David Hannah ’96 was mentioned in the Hamilton-Wenham Chronicle (MA) April 2 as one of the original a cappella singers who began a tradition at Hamilton-Wenham Regional High School in which alumni return to sing for an evening of a cappella. Hannah returned to his alma mater in 1994 to perform, along with several other alumni from the high school.
An upcoming performance of Paul Taylor Dance Company, which has a history with Connecticut College that spans decades, was the cover of The Day’s weekly entertainment section April 2.
An April 1 photo in The Day featured Connecticut College students playing a round of croquet on the green.
Andrew Margenot ’10 was featured in The Call (RI) April 3 as a 2009 Barry M. Goldwater Scholarship Honorable Mention.
WVIT-CT Channel 30 (NBC) covered a memorial service April 3 to remember Elizabeth Durante ’10, who was killed by a suspected drunken driver. Joseph Schroeder, assistant professor of neuroscience, and several students were interviewed about Elizabeth’s dedication to helping others. WTIC-TV CH 61 (FOX) also covered the service. Thomas Gethin-Jones ’09 told Fox 61 that Elizabeth’s service to others has infiltrated the entire Connecticut College community. A reporter spoke about the trips Elizabeth took in the name of helping others and read from an essay she wrote during her last trip to Uganda.
April 3, an article in the Norwich Bulletin highlighted an upcoming panel at Connecticut College that would bring leading experts to discuss gender and hip-hop. Heather Day ’09, who organized the discussion and considers herself a hip-hop feminist, was quoted as saying that she’d like to see hip-hop rise to a higher standard that respects women.
A Water Scarcity & Conflict conference at Connecticut College was covered by an article in The Day April 4, which reported that while Americans are consuming less water than they did 20 years ago, the world’s water supply has been stressed by overpopulation, industrial waste and other threats.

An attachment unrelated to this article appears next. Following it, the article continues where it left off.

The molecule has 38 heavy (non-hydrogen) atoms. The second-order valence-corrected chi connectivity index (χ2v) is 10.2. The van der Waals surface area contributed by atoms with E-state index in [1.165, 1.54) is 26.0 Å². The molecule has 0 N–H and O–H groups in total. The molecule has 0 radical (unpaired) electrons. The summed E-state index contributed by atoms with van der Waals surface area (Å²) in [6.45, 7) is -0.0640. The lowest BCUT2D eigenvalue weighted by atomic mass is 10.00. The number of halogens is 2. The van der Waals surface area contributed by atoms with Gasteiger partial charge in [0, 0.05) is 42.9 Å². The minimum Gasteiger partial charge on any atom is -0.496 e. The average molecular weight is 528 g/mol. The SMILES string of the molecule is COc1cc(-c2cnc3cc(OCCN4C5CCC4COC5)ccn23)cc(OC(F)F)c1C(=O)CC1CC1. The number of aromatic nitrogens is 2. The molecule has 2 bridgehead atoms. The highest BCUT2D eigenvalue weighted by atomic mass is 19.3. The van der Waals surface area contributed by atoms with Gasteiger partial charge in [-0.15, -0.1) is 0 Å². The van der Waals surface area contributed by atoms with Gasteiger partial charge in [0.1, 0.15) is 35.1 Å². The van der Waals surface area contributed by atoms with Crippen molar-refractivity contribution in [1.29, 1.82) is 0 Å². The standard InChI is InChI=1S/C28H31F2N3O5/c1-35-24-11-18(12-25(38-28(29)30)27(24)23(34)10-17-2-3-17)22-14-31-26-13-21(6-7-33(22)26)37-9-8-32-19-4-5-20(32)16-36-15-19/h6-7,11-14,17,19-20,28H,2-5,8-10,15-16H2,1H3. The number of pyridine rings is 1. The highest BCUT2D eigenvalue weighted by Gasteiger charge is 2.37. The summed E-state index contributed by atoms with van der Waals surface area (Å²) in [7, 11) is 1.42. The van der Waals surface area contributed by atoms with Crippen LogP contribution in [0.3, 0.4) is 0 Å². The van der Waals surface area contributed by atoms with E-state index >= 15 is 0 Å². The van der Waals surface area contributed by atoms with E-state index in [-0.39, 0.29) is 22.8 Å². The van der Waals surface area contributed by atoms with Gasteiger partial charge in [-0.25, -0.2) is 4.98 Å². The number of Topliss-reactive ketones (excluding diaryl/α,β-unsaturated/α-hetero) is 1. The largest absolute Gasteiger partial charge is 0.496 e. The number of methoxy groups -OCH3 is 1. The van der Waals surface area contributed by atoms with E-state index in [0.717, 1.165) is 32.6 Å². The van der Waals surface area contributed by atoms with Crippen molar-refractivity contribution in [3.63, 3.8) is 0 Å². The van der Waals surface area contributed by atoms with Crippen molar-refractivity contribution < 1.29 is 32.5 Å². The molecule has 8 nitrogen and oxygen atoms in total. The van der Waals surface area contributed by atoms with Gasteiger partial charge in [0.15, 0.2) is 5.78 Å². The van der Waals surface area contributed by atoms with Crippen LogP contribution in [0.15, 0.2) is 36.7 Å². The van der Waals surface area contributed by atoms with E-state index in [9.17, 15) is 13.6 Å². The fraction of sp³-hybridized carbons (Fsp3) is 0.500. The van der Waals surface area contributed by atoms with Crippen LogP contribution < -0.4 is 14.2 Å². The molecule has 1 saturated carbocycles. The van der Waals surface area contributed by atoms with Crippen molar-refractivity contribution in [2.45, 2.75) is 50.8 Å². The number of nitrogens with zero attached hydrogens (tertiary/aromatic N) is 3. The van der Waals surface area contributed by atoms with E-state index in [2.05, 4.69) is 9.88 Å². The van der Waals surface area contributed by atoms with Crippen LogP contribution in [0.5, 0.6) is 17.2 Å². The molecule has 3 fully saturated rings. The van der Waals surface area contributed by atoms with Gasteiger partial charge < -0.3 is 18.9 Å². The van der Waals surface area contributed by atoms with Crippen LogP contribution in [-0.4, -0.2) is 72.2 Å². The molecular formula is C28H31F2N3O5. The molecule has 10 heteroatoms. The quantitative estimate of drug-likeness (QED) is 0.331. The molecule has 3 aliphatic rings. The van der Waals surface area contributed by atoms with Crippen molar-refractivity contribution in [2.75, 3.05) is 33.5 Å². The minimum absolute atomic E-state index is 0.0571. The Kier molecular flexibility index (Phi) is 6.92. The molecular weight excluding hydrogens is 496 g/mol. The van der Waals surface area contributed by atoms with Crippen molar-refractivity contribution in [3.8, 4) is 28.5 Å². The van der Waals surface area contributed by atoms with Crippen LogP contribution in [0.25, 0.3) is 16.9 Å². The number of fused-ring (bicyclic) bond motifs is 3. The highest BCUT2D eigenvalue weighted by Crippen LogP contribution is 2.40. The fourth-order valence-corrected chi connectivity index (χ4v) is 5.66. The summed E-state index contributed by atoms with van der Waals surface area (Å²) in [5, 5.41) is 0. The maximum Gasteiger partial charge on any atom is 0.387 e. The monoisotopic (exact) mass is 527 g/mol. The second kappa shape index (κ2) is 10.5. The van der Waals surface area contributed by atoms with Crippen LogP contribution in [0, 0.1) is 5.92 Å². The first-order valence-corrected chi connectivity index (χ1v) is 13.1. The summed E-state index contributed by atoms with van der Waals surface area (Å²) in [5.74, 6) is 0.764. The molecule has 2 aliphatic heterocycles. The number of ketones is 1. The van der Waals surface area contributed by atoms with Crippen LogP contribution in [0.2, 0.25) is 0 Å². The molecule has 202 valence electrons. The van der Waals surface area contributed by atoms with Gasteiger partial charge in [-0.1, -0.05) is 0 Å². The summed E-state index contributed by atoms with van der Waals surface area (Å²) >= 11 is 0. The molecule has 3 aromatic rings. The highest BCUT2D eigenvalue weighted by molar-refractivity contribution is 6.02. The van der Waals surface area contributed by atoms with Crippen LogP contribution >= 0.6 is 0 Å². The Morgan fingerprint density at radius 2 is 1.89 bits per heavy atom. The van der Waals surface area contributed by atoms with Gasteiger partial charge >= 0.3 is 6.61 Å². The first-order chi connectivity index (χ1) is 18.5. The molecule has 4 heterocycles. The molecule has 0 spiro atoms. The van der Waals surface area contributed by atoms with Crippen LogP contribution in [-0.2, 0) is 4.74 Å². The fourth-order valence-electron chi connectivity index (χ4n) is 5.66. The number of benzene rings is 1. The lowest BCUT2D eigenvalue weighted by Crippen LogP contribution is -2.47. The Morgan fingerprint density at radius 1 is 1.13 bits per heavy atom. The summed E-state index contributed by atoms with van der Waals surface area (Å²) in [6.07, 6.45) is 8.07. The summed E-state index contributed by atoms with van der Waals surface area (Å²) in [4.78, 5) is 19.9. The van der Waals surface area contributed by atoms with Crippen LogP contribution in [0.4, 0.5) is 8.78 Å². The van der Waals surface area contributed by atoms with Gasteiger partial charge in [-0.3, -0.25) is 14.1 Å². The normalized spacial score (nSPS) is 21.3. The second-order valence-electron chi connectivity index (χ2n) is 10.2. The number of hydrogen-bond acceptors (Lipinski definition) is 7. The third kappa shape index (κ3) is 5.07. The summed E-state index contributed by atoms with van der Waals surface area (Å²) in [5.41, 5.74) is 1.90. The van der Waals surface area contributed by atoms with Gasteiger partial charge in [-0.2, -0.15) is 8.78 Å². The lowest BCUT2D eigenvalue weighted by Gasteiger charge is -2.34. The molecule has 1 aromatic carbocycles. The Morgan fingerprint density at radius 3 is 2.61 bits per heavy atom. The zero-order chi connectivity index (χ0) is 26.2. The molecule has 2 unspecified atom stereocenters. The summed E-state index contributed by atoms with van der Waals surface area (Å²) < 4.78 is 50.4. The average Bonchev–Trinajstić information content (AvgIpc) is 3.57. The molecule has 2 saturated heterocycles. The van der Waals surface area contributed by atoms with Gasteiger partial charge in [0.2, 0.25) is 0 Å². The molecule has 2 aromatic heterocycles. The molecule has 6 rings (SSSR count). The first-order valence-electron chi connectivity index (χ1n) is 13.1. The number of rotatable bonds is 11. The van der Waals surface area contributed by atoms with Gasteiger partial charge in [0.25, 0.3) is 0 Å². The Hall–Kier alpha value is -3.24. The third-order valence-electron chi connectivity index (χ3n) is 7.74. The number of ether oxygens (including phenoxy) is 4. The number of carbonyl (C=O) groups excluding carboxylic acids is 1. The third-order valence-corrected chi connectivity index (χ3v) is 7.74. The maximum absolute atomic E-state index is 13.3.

A letter to the editor of The Day April 5 praised Kristin Steele, women’s hockey coach, for her participation in the Southeastern Connecticut Youth Hockey League.
At a college fair in Vermont April 6, Mitch Herz, assistant director of admission, spoke to WCAX-TV CH 3 (CBS) (VT), about affordability. Herz said that because of the College’s financial aid policies, it could be cheaper for a student to attend Connecticut College than a state school.
The Day announced April 7 that an upcoming fundraiser at Connecticut College would raise funds to benefit the Chikumbuso Women and Orphans Project, a community-based organization in Zambia, Africa, that helps empower women and children whose lives have been affected by AIDS.
American Chronicle announced April 7 that uTest, the world’s largest marketplace for software testing services, had named Travis Connors ’93 to its board of directors.
Linda Eisenmann ’75 was featured in The Sun Chronicle (MA) April 8 as the new provost at Wheaton College.
Heather Day ’09 was interviewed on Hot 93.7 FM (CT) April 8 about the “Rap Sessions” panel on gender and hip-hop she organized.
A news broadcast on WTNH-TV Channel 8 (ABC) April 9 explained that Connecticut College had expanded its SAT-optional admission policy to include all standardized tests.
For media inquiries, please contact:
Deborah MacDonnell (860) 439-2504, email@example.com